Marian Rivera’s stone, Robin Padilla’s sword: Why ‘Pinoy Pawn Stars’ creator invests in show biz mementos

Boss Toyo (right) and Buboy Villar (left) with the magical stone Marian Rivera used in 2009’s “Darna”

Boss Toyo (right) and Buboy Villar (left) with the magical stone Marian Rivera used in 2009’s “Darna”

The rapper and social media personality Boss Toyo is a staunch believer in local talent. So whenever he would see other people spending huge sums of money for items previously owned and used by foreign celebrities, he couldn’t help but wonder: Why not do the same for Filipino artists?

This inspired him to put up the popular YouTube series “Pinoy Pawn Stars.” Inspired by the American reality series “Pawn Stars,” Boss Toyo’s version is set in his own shop in Quezon City and shows his interactions—and how he haggles—with collectors and celebrities hoping to sell or pawn potentially valuable show biz-related items.

“Some people buy, say, items used by Michael Jordan or Travis Scott. Why not do the same with things owned by local artists who have been in the industry for decades or by artists who I think have the potential to be big in the future. I want to give importance to these items. That’s my purpose,” Boss Toyo said at a press launch as one of media company Blvck Rentertainment’s talents.

So far Boss Toyo’s collection includes the “magic stone” used by Marian Rivera in the 2009 television adaptation of “Darna”; rare Nora Aunor and Vilma Santos dolls; and the sword used in the comedy fantasy movie “Pandoy: Alalay ng Panday,” starring Joey de Leon.

Kris sword used by Robin Padilla in the 1994 action flick, “Mistah”

Signed by the stars

“I also bought the kris sword used in the film ‘Mistah’ from stunt director Val Iglesias. It’s signed by the stars, Sen. Robin Padilla and his brothers. And if Sen. Robin decides to run for higher office, it may even increase in value. So I almost don’t want to sell it,” he said.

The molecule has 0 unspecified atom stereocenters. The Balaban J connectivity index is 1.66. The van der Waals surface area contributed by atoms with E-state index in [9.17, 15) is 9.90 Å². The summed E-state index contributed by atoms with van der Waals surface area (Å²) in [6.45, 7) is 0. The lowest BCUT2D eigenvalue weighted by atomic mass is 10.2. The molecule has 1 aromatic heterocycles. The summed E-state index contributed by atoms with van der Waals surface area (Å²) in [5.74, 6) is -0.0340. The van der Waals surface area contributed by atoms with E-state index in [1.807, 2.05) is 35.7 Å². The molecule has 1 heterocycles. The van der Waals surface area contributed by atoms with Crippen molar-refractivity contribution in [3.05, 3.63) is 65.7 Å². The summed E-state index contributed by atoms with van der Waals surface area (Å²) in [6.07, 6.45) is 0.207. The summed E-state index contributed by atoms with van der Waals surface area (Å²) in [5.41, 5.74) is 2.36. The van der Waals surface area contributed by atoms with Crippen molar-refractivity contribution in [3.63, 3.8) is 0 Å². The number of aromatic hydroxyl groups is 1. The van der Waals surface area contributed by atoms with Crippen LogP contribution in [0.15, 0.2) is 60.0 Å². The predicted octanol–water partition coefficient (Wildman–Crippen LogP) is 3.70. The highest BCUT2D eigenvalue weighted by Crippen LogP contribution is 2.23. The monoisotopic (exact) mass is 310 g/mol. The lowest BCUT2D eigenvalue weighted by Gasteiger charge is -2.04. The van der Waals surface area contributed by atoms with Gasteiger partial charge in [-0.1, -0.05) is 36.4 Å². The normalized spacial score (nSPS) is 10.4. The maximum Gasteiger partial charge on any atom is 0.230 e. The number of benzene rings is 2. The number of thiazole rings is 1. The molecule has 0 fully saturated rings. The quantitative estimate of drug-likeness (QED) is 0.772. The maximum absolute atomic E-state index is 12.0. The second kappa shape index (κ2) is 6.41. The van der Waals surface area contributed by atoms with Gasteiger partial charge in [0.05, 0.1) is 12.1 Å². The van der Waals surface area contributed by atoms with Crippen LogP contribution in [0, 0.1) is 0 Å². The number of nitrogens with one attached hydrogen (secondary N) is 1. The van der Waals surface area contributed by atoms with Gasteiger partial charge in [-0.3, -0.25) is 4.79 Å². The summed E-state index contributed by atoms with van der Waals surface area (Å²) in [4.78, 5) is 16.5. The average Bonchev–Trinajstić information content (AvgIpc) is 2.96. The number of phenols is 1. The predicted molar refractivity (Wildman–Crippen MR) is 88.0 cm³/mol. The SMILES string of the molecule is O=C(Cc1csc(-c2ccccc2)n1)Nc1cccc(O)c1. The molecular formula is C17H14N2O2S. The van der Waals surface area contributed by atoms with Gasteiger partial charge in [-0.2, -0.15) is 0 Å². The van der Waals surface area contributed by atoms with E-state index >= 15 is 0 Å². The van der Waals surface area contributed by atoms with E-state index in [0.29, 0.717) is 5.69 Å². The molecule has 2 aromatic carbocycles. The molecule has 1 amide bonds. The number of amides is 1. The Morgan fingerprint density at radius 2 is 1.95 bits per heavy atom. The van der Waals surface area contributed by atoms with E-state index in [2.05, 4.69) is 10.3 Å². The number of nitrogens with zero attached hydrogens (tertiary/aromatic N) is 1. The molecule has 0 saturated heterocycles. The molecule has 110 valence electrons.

“I also bought a jacket owned by John Roa (singer-songwriter and former Ex-Battalion member who has collaborated with Sarah Geronimo) for P70,000. Some people think I’m crazy for doing that. But I believe in his talent and I feel like he can be a big star one day,” added Boss Toyo, whose real name is Jayson Luzadas.

Asked what his other dream items were, he said he would love to have an outfit worn by his teen crush Ina Raymundo in “Sabado Nights.” Songwriters’ original drafts of hit songs would be nice additions. And why not the outfits worn by Tito Sotto, Vic Sotto and Joey de Leon when they announced their departure from TAPE Inc.?

Sometimes, it’s the celebrities themselves who go to his shop to sell their personal items. There was Buboy Villar, who played Ding in “Darna” (2009) who sold the said stone; former Hashtags member Nikko Natividad brought his contest trophies and plaques; Ping Medina offered a vintage miniature model of a Coca-Cola delivery truck; and Reg Rubio of the band Greyhoundz offered a basketball jersey he personally wore.

Vintage Nora Aunor dolls

New single

“Sometimes, celebrities visit me. It’s unscripted. Sometimes, we don’t agree with the prices and I want to offer them a lower price,” he related. “But sometimes, I get starstruck! Kamot-ulo na lang. But I see these as investments.”

Aside from “Pinoy Pawn Stars,” Boss Toyo also records hip-hop music, and recently released his new single, “Rap Lord,” under “Blvck Music.” “Some of my earlier releases were kind of naughty and had double meanings, but now I want to put out songs that can inspire and motivate other people,” he said.

Boss Toyo had a rough past: He rebelled against his adoptive parents, grew up on the streets, and went to rehab three times for past drug addiction. He has since turned over a new leaf: His YouTube channel now has over 400,000 subscribers, and his videos rack up millions of views.

“I’m not hiding my past. What’s important is the present and the future. I’m proud of what I have achieved. I have turned my life around. Aside from music and ‘Pinoy Pawn Stars,’ I also own restaurants, I’m a jeweler, I do podcasts,” he said.

“Despite my past, I have always dreamed of achieving success. And I did that little by little. It may take me years, but I will do it,” he added. “Gusto kong ipakita na pwedeng magbago. Pray for goals and then work hard. Do whatever it takes. You can do it.”


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